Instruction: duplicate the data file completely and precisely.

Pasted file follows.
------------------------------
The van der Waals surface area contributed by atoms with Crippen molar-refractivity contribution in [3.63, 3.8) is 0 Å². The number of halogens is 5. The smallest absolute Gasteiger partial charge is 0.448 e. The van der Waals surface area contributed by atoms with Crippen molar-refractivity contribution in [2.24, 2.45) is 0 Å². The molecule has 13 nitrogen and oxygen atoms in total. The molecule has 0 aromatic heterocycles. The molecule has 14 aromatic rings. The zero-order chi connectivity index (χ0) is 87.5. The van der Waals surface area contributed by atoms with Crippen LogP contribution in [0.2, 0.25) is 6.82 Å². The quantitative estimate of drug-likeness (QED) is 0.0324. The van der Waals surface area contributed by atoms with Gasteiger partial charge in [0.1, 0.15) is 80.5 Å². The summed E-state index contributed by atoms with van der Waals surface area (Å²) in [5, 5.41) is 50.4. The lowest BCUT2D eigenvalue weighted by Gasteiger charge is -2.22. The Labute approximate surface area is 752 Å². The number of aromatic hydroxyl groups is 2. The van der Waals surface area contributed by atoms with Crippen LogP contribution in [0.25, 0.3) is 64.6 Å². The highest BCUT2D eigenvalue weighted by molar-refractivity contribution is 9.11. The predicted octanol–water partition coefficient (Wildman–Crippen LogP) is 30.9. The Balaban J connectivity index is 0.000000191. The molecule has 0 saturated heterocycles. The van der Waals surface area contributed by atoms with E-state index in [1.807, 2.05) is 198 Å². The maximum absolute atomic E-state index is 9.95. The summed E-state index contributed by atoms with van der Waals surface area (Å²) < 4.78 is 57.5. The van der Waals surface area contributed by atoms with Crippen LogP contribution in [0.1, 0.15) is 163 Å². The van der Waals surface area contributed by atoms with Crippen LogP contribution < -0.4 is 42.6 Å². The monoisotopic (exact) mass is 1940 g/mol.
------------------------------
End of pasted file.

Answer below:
The van der Waals surface area contributed by atoms with Crippen molar-refractivity contribution in [3.63, 3.8) is 0 Å². The number of halogens is 5. The smallest absolute Gasteiger partial charge is 0.448 e. The van der Waals surface area contributed by atoms with Crippen molar-refractivity contribution in [2.24, 2.45) is 0 Å². The molecule has 13 nitrogen and oxygen atoms in total. The molecule has 0 aromatic heterocycles. The molecule has 14 aromatic rings. The zero-order chi connectivity index (χ0) is 87.5. The van der Waals surface area contributed by atoms with Crippen LogP contribution in [0.2, 0.25) is 6.82 Å². The quantitative estimate of drug-likeness (QED) is 0.0324. The van der Waals surface area contributed by atoms with Gasteiger partial charge in [0.1, 0.15) is 80.5 Å². The summed E-state index contributed by atoms with van der Waals surface area (Å²) in [5, 5.41) is 50.4. The lowest BCUT2D eigenvalue weighted by Gasteiger charge is -2.22. The Labute approximate surface area is 752 Å². The number of aromatic hydroxyl groups is 2. The van der Waals surface area contributed by atoms with Crippen LogP contribution in [0.25, 0.3) is 64.6 Å². The highest BCUT2D eigenvalue weighted by molar-refractivity contribution is 9.11. The predicted octanol–water partition coefficient (Wildman–Crippen LogP) is 30.9. The Balaban J connectivity index is 0.000000191. The molecule has 0 saturated heterocycles. The van der Waals surface area contributed by atoms with E-state index in [1.807, 2.05) is 198 Å². The maximum absolute atomic E-state index is 9.95. The summed E-state index contributed by atoms with van der Waals surface area (Å²) < 4.78 is 57.5. The van der Waals surface area contributed by atoms with Crippen LogP contribution in [0.1, 0.15) is 163 Å². The van der Waals surface area contributed by atoms with Crippen LogP contribution < -0.4 is 42.6 Å². The monoisotopic (exact) mass is 1940 g/mol.